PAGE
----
Identification of all presenters: Full contact information includes name, title, address, telephone, and email address; only one presenter permitted for snapshot sessions.

Biography: For the primary presenter describe relevance of her/his expertise to the presentation topic [100-word maximum]

Proposal Abstract: Answer the three questions below to build your proposal abstract.  If accepted, this will be used in the conference program.

  1. Description: What is your session about? [50 word maximum]
  2. Currency: Why does this content matter? [50 word maximum]
  3. Relevance: How will this session improve attendee's day-to-day work lives? [50 word maximum]

Additional Information:  If you need more space to augment your proposal answers with more information, data, or references

Session Learning Outcomes [Two]: Articulate two most important outcomes that describe what audience members will gain, not what you want to tell them. What strategies, tools and knowledge are included in these outcomes?

Session Structure: What types of things will be occur in your presentation.  Please list them and the time that will be devoted to them. What are the opportunities for active learning and participant interaction?

  • Example:
  • Discussion: 15 min
  • Learning activity: 20 min
  • Group discussion: 15 min
  • Closing: 10 min

Learning Activity: Will you have a hands on activity that the participants will engage in?  Please describe what it is and how it fits in to the success of your presentation.

Session Levels

The audience level is determined by the person(s) designing the presentation. The determination is based on the amount and level of information as well as the pace at which the information will be presented.

Beginner Sessions have the following criteria:

  • For individuals with limited or no prior knowledge or experience
  • Helps individuals learn about assessment
  • For individuals new to the field, just learning or starting out
  • For individuals seeking to learn the fundamentals about assessment/teaching/learning

Intermediate Sessions have the following criteria:

  • For individuals who have some knowledge of assessment/teaching/learning
  • For individuals with experience in assessment/teaching/learning
  • For individuals who are mid-level in the field with some degree of competence
  • For individuals seeking to build on, apply or enhance knowledge in assessment/teaching/learning

Advanced Sessions have the following criteria:

  • For individuals with experience and knowledge in assessment/teaching/learning
  • For individuals well beyond the beginning and mid-level
  • For individuals with greatly developed knowledge and seeking to heighten their knowledge
  • For knowledgeable individuals seeking to move ahead in assessment/teaching/learning
  • For individuals seeking the most up- to-date knowledge in the field
  • For individuals who could be deemed a potential expert in the field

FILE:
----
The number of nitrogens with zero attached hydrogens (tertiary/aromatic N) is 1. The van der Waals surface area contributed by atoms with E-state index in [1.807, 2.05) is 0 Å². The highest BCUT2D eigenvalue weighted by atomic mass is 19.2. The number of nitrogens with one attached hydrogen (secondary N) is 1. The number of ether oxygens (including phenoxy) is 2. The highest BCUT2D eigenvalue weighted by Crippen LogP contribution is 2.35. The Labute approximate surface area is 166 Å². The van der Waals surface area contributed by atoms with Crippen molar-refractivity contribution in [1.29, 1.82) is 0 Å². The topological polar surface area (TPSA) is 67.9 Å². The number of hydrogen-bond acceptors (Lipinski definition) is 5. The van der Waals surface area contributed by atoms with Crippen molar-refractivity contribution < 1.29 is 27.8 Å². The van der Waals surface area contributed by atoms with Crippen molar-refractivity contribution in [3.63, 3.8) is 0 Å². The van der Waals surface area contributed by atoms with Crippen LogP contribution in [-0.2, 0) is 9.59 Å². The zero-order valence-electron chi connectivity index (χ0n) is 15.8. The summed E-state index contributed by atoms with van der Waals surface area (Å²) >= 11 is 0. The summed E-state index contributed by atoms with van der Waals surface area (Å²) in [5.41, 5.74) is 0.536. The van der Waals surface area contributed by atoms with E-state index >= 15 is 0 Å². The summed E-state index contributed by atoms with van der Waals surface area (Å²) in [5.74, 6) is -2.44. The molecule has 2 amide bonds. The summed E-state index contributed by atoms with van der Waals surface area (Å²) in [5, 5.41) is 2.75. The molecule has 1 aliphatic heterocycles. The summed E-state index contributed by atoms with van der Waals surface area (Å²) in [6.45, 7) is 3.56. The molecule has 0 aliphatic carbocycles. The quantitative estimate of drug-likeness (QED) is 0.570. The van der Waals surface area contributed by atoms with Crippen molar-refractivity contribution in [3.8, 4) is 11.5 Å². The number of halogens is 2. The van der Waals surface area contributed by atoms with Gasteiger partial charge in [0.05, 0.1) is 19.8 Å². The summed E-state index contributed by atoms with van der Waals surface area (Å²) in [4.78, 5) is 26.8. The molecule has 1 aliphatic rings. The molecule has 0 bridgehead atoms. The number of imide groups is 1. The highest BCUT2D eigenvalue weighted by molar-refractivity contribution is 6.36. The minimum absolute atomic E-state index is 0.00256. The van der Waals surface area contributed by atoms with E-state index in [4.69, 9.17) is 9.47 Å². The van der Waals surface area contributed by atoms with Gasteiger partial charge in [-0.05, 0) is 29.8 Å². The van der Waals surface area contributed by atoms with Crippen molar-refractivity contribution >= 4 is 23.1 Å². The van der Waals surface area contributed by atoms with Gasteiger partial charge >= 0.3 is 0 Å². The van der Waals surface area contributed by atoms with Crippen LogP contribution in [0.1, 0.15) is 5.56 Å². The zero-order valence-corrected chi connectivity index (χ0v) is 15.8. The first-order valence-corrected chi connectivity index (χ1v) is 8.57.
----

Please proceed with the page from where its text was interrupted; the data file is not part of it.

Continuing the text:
How are proposals reviewed?

Members of the planning committee will review proposals on responses to the following criteria. Availability of space, presenter mix, presentation type, and topic coverage will be considered. These criteria will be used by the Conference Committee to select sessions for the conference, and you will receive feedback on your proposal based on these criteria.

  1. Models Effective Teaching: As much as possible, we prefer sessions that model effective teaching. If you are advising people to use technology, use that technology to show us. If you are advising the use of active learning, be sure to tell us how you will use it in your session.
  2. Achieves Stated Outcomes: In line with our interest in modeling effective teaching, we also want to model achievable learning outcomes. Please be realistic about what your participants and you will achieve in your session.
  3. Demonstrates Scholarly Teaching: Where possible, include references to scholarship that you believe supports the topic of the proposed session. Sometimes all you will have (and need) is your own experience, but if you can provide bolstering references, please do.
  4. Enlarges upon Conference Theme: When developing a session, keep the conference theme in mind and work to connect the session to it in some way. Sessions that significantly enlarge upon or illustrate the conference theme will be more appealing to the Conference Committee.
  5. Provides Value: Always keep in mind the value of your session to the participants. What will they take away from the session? What will they be able to use in their own practice?
  6. Adheres to Word Count: In order to judge proposals fairly, we ask that you stay under the requested word count. Proposals that go over the requested number of words may be returned to the submitter for revision

Conference Proceedings Book 

The 2018 Conference Proceedings Book features 8 chapters developed from presentations from the 2018 conference.  

Learn More